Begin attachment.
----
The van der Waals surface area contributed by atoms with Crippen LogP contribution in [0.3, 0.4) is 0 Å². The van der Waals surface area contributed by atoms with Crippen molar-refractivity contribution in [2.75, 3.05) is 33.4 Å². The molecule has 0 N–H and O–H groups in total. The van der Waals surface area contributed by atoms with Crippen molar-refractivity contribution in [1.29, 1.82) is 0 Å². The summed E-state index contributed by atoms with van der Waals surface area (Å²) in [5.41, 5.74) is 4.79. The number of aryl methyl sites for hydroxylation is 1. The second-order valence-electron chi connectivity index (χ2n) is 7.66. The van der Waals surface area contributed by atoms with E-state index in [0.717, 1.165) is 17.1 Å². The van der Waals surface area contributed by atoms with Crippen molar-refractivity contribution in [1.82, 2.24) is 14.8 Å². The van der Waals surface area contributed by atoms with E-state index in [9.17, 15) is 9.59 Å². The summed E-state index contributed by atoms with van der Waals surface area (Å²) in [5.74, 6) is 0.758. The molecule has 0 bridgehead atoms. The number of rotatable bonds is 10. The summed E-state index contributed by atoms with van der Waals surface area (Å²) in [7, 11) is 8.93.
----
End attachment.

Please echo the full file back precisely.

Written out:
The van der Waals surface area contributed by atoms with Crippen LogP contribution in [0.3, 0.4) is 0 Å². The van der Waals surface area contributed by atoms with Crippen molar-refractivity contribution in [2.75, 3.05) is 33.4 Å². The molecule has 0 N–H and O–H groups in total. The van der Waals surface area contributed by atoms with Crippen molar-refractivity contribution in [1.29, 1.82) is 0 Å². The summed E-state index contributed by atoms with van der Waals surface area (Å²) in [5.41, 5.74) is 4.79. The number of aryl methyl sites for hydroxylation is 1. The second-order valence-electron chi connectivity index (χ2n) is 7.66. The van der Waals surface area contributed by atoms with E-state index in [0.717, 1.165) is 17.1 Å². The van der Waals surface area contributed by atoms with Crippen molar-refractivity contribution in [1.82, 2.24) is 14.8 Å². The van der Waals surface area contributed by atoms with E-state index in [9.17, 15) is 9.59 Å². The summed E-state index contributed by atoms with van der Waals surface area (Å²) in [5.74, 6) is 0.758. The molecule has 0 bridgehead atoms. The number of rotatable bonds is 10. The summed E-state index contributed by atoms with van der Waals surface area (Å²) in [7, 11) is 8.93.